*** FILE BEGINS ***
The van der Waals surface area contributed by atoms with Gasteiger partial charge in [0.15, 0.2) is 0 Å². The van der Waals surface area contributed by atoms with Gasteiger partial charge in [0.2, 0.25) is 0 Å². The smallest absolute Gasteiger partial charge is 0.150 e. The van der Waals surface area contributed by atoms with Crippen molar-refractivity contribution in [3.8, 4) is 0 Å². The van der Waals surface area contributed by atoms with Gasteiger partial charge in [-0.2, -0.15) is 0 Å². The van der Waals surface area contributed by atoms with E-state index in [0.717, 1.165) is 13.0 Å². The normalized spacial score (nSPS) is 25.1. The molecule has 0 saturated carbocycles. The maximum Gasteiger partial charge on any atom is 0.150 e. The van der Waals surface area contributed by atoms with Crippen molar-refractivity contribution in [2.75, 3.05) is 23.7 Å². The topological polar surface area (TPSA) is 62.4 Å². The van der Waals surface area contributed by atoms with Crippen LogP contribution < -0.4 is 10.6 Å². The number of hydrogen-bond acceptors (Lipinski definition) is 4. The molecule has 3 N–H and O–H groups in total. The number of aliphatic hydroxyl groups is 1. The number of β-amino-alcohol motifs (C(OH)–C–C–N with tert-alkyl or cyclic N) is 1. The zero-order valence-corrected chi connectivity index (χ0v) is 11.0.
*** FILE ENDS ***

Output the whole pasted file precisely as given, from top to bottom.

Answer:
The van der Waals surface area contributed by atoms with Gasteiger partial charge in [0.15, 0.2) is 0 Å². The van der Waals surface area contributed by atoms with Gasteiger partial charge in [0.2, 0.25) is 0 Å². The smallest absolute Gasteiger partial charge is 0.150 e. The van der Waals surface area contributed by atoms with Crippen molar-refractivity contribution in [3.8, 4) is 0 Å². The van der Waals surface area contributed by atoms with Gasteiger partial charge in [-0.2, -0.15) is 0 Å². The van der Waals surface area contributed by atoms with E-state index in [0.717, 1.165) is 13.0 Å². The normalized spacial score (nSPS) is 25.1. The molecule has 0 saturated carbocycles. The maximum Gasteiger partial charge on any atom is 0.150 e. The van der Waals surface area contributed by atoms with Crippen molar-refractivity contribution in [2.75, 3.05) is 23.7 Å². The topological polar surface area (TPSA) is 62.4 Å². The van der Waals surface area contributed by atoms with Crippen LogP contribution < -0.4 is 10.6 Å². The number of hydrogen-bond acceptors (Lipinski definition) is 4. The molecule has 3 N–H and O–H groups in total. The number of aliphatic hydroxyl groups is 1. The number of β-amino-alcohol motifs (C(OH)–C–C–N with tert-alkyl or cyclic N) is 1. The zero-order valence-corrected chi connectivity index (χ0v) is 11.0.